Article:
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Eastwood asked to respect Japan during filming of Flags of our Fathers

Story by: Jack Foley

OSCAR-winning director, Clint Eastwood, has been asked by the governor of Tokyo to respect Japan's sacred war sites during the filming of his latest film, Flags of Our Fathers: Heroes of Iwo Jima.

The Hollywood legend has decided to adapt James Bradley’s best-selling book as his next project and has subsequently reunited with Steven Spielberg to get the film made.

The battle for Iwo Jima, in 1945, left 21,000 Japanese and 6,800 US soldiers dead in a single month and was considered to be a vital turning point in the Second World War for the control of the Pacific.

Yet the US victory continues to be surrounded by controversy and heart-ache, even though it subsequently provided the inspiration for one of the greatest photographs and monuments of modern times.

A photograph of six American soldiers raising a flag on the flank of Mount Suribachi, the island's highest point, by Joe Rosenthal, of the Associated Press, has since been recreated in one of Washington's most enduring monuments.

But mystery continues to surround the fate of the war dead, as many Japanese soldiers who were killed remain unaccounted for more than half a century later.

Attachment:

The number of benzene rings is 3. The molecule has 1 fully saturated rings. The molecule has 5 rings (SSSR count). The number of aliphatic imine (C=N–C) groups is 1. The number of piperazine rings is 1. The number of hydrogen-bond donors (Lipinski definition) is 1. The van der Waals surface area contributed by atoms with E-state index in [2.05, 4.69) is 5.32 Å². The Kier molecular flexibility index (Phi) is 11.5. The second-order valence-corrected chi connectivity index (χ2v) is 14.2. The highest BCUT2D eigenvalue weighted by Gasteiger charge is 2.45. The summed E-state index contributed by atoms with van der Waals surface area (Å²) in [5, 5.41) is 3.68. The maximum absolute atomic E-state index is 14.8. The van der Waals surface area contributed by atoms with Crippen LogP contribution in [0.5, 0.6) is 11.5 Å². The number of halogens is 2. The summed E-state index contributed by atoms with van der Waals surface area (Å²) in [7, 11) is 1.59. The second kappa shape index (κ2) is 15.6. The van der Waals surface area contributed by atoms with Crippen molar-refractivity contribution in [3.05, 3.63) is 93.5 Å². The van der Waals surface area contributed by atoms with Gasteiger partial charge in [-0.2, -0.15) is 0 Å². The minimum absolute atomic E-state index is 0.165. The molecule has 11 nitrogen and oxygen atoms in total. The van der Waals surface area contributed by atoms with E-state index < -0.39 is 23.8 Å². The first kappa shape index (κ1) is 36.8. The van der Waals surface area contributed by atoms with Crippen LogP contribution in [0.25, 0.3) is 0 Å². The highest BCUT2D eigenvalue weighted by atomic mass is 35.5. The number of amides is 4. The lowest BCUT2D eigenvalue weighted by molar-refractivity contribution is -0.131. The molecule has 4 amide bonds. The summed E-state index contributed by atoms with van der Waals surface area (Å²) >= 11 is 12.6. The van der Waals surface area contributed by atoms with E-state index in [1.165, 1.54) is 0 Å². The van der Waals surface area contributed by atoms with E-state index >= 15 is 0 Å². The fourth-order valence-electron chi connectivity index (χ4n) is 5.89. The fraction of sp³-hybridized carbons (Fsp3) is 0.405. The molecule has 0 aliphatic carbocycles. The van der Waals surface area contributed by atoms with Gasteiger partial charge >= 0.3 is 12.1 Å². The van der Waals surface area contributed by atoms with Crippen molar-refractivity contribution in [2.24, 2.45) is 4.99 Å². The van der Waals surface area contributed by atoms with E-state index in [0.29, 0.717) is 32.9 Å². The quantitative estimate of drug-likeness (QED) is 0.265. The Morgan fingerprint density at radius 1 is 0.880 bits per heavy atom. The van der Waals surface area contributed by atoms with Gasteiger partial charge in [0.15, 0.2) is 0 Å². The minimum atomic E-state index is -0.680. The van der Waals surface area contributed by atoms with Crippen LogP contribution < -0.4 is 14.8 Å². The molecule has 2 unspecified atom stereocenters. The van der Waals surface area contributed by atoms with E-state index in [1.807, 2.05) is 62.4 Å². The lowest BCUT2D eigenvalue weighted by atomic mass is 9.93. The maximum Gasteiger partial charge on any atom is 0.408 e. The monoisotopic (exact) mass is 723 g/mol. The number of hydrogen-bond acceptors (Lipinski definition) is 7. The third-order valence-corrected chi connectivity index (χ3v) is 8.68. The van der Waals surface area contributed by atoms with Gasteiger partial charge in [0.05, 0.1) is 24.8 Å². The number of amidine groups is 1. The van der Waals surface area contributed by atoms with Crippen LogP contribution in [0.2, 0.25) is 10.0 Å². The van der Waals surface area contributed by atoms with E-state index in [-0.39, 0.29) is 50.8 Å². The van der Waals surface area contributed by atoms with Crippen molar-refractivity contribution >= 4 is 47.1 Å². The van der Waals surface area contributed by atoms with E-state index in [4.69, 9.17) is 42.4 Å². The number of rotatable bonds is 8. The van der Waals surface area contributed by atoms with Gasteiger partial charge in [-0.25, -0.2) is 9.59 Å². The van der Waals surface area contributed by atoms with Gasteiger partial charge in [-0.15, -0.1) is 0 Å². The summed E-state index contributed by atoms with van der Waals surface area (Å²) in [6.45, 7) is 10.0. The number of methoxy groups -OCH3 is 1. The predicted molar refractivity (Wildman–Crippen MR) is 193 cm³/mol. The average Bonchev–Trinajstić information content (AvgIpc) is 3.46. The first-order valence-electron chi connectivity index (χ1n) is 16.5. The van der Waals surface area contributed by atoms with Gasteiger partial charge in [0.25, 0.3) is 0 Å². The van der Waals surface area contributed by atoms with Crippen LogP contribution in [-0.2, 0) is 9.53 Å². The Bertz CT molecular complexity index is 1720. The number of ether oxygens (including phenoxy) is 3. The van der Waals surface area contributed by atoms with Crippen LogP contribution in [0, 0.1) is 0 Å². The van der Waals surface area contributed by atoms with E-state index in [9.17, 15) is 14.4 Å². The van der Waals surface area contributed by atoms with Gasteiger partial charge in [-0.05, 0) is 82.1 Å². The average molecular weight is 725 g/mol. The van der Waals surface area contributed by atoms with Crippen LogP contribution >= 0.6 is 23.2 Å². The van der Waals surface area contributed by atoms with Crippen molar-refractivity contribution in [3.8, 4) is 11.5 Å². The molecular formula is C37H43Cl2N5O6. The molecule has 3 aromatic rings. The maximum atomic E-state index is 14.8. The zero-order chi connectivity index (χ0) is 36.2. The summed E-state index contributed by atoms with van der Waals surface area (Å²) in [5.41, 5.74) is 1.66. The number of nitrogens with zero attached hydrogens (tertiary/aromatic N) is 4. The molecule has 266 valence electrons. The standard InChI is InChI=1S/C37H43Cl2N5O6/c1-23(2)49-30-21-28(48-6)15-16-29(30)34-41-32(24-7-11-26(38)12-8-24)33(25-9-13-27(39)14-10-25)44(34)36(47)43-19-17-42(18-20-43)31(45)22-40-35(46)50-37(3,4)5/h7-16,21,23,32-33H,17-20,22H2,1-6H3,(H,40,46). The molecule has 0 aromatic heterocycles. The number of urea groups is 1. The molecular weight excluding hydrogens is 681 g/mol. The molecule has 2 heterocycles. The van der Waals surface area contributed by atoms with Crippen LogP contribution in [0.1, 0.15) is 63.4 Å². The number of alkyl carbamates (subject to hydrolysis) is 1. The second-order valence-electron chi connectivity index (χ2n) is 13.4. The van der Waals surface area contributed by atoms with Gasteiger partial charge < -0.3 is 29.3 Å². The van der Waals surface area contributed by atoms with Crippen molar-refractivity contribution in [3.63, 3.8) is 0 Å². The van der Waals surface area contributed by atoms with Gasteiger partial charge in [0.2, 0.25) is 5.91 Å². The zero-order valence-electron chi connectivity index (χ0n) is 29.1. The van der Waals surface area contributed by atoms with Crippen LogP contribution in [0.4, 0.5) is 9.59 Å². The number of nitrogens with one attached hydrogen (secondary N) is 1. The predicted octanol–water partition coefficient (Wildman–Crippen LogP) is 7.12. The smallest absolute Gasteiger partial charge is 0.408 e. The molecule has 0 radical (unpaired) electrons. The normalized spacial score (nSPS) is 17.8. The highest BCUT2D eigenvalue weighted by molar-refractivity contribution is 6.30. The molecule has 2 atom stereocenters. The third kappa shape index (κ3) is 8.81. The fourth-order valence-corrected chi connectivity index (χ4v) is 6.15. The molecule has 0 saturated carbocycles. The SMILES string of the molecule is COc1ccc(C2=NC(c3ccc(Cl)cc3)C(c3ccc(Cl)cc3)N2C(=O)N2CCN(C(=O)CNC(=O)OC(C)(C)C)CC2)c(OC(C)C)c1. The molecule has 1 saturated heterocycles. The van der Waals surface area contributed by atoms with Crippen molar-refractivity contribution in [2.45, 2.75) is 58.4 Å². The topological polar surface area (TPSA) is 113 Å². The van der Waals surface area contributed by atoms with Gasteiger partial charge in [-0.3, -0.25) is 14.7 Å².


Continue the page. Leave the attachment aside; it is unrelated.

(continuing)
As a result, relatives of the fallen soldiers have continually opposed any building on the island , insisting that it should be left as hallowed ground.

It is this feeling that prompted Governor Shintaro Ishihara to approach Eastwood in the hope that the filming would not be insensitive to the island and the relatives of victims.

And Eastwood has duly responded that he will 'absolutely not' trample on Japanese feelings.

The director intends to begin filming on Iwo Jima later this year, but has still to ask Tokyo's permission, according to a spokesman for the metropolitan government.

He also intends to use a cast of relative unknowns, rather than populate the film with A-listers.

Flags of Our Fathers will mark the second collaboration between Eastwood and Spielberg, following their work on The Bridges of Madison County in 1995.

It is being written by another of Eastwood's past collaborators, Paul Haggis, who penned the screenplay for his recent Oscar-winner, Million Dollar Baby.

Editor's note: A paragrah in a previous version of this article prompted an angry response from several of our readers and has since been removed due to factual inaccuracy.
We would like to take this opportunity to apologise for any offence this caused.

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